Britain’s seats of learning are coping with the new funding regime but are threatened by philistine regulators
I was at a meeting the other day discussing the implementation of a new regulation whereby every potential student has to be given a KIS: Key Information Set, that is. The theory goes like this. Now that students are required to take out a loan of up to £9,000 a year to enter on a degree course, they need to know that they are getting value for money. So for every course — from sports management at Bournemouth to ancient Ugaritic at Cambridge — they must be able to find out class size, number of hours teaching per week, performance in the National Student Survey, degree results, dropout rates, employment prospects and even the average salary of former students six months after graduation. Armed with a KIS, they will be able to make an informed choice.
I suspect that most students will go on making their course choices in the traditional way, by reading prospectuses and going to open days in order to find out whether the University of Uxbridge will offer them the opportunity to develop their budding passion for American poetry or particle physics or Phoenician archaeology or the DNA of fruit flies and whether the lecturers seem enthusiastic and the existing students happy. The danger is that, as a result of staying up all night before the open day preparing the statistics for their KIS, the lecturers will seem tired and disillusioned, so the choice may well boil down to whether the existing students look . . . er . . . kissable.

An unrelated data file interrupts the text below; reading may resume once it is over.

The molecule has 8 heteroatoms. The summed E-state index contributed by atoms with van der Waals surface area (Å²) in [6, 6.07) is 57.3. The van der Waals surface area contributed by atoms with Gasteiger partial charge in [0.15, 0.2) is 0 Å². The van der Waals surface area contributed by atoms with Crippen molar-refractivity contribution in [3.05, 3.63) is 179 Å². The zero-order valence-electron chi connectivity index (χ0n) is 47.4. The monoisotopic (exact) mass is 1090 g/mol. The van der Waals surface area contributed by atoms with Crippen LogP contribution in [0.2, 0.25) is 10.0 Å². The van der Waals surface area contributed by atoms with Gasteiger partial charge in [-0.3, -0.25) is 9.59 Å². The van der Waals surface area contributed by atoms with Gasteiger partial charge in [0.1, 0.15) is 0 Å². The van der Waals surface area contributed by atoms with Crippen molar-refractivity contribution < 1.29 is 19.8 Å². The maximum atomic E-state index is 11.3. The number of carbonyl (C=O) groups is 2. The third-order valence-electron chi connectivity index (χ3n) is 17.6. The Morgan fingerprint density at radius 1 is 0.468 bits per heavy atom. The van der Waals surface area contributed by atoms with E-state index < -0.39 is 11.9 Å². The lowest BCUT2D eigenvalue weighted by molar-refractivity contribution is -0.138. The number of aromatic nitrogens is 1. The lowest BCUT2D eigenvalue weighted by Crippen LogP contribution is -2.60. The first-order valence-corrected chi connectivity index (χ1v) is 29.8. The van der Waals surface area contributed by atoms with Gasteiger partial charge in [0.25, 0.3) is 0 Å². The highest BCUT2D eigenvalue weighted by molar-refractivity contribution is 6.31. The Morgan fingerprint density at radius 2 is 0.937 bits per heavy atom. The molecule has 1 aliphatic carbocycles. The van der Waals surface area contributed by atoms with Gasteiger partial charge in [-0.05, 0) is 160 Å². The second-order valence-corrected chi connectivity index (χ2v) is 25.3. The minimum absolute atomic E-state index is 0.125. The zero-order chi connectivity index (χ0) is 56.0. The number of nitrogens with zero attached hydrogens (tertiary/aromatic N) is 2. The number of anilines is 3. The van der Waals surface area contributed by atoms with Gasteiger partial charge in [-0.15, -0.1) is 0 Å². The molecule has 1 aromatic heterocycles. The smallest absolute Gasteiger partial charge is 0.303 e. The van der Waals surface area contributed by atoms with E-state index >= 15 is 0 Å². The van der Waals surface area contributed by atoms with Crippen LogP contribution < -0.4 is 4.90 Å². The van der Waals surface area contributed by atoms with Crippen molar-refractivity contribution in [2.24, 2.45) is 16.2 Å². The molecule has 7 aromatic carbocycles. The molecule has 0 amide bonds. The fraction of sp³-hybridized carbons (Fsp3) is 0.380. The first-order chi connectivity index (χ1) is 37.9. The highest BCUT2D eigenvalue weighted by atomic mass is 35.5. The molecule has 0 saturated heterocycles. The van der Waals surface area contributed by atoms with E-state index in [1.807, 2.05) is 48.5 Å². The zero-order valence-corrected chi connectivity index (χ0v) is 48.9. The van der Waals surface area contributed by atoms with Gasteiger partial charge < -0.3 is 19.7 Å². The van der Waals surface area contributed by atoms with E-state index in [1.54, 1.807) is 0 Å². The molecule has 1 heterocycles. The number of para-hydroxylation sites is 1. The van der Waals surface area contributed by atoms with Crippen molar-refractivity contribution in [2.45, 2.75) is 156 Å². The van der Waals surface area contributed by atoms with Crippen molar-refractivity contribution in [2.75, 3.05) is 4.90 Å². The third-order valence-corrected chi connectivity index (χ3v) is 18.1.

As yet, the doomsayers who welcomed the coalition’s new university funding regime with riot on the streets and prophecy of educational apocalypse in the blogosphere have been proved wrong. Application numbers would plummet. Wrong: adjusting for the demographic bulge in the previous two years, overall numbers have fallen by a tiny amount. Students from disadvantaged backgrounds would be deterred from trying for university. Wrong: the numbers emanating from dodgy postcodes have increased, perhaps as a result of the generous fee discounts and bursary provisions that are being put in place. The humanities were the particular target of funding cuts. Wrong: most universities have discovered, on feeding the new fees through their Resource Allocation Models, that it is the hard sciences that do badly. The opening of the market to private providers would lead to an influx of KwikSave-style operators, with cheap prices and shoddy standards. Wrong: so far the only new private competition has come from A.C. Grayling’s New College of the Humanities, which seeks to operate more at the Fortnum & Mason end of the market, offering traditional high-class fare — the liberal arts and one-on-one tuition.